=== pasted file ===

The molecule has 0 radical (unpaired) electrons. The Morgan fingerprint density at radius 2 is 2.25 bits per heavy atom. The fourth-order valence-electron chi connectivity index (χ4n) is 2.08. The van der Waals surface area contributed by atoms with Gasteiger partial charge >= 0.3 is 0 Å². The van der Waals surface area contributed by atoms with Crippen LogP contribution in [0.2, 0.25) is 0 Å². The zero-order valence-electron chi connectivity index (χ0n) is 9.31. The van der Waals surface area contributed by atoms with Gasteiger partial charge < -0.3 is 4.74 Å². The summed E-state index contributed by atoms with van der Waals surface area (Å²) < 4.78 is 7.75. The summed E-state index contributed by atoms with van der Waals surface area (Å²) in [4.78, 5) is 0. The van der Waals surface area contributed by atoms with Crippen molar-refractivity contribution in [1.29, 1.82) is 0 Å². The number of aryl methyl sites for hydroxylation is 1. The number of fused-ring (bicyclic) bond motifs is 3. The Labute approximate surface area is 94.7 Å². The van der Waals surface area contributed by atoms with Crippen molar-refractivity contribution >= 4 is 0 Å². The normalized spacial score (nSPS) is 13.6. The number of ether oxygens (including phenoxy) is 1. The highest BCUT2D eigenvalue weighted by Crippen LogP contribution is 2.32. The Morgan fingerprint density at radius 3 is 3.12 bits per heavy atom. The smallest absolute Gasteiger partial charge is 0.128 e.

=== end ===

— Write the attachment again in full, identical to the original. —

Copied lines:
The molecule has 0 radical (unpaired) electrons. The Morgan fingerprint density at radius 2 is 2.25 bits per heavy atom. The fourth-order valence-electron chi connectivity index (χ4n) is 2.08. The van der Waals surface area contributed by atoms with Gasteiger partial charge >= 0.3 is 0 Å². The van der Waals surface area contributed by atoms with Crippen LogP contribution in [0.2, 0.25) is 0 Å². The zero-order valence-electron chi connectivity index (χ0n) is 9.31. The van der Waals surface area contributed by atoms with Gasteiger partial charge < -0.3 is 4.74 Å². The summed E-state index contributed by atoms with van der Waals surface area (Å²) < 4.78 is 7.75. The summed E-state index contributed by atoms with van der Waals surface area (Å²) in [4.78, 5) is 0. The van der Waals surface area contributed by atoms with Crippen molar-refractivity contribution in [1.29, 1.82) is 0 Å². The number of aryl methyl sites for hydroxylation is 1. The number of fused-ring (bicyclic) bond motifs is 3. The Labute approximate surface area is 94.7 Å². The van der Waals surface area contributed by atoms with Crippen molar-refractivity contribution >= 4 is 0 Å². The normalized spacial score (nSPS) is 13.6. The number of ether oxygens (including phenoxy) is 1. The highest BCUT2D eigenvalue weighted by Crippen LogP contribution is 2.32. The Morgan fingerprint density at radius 3 is 3.12 bits per heavy atom. The smallest absolute Gasteiger partial charge is 0.128 e.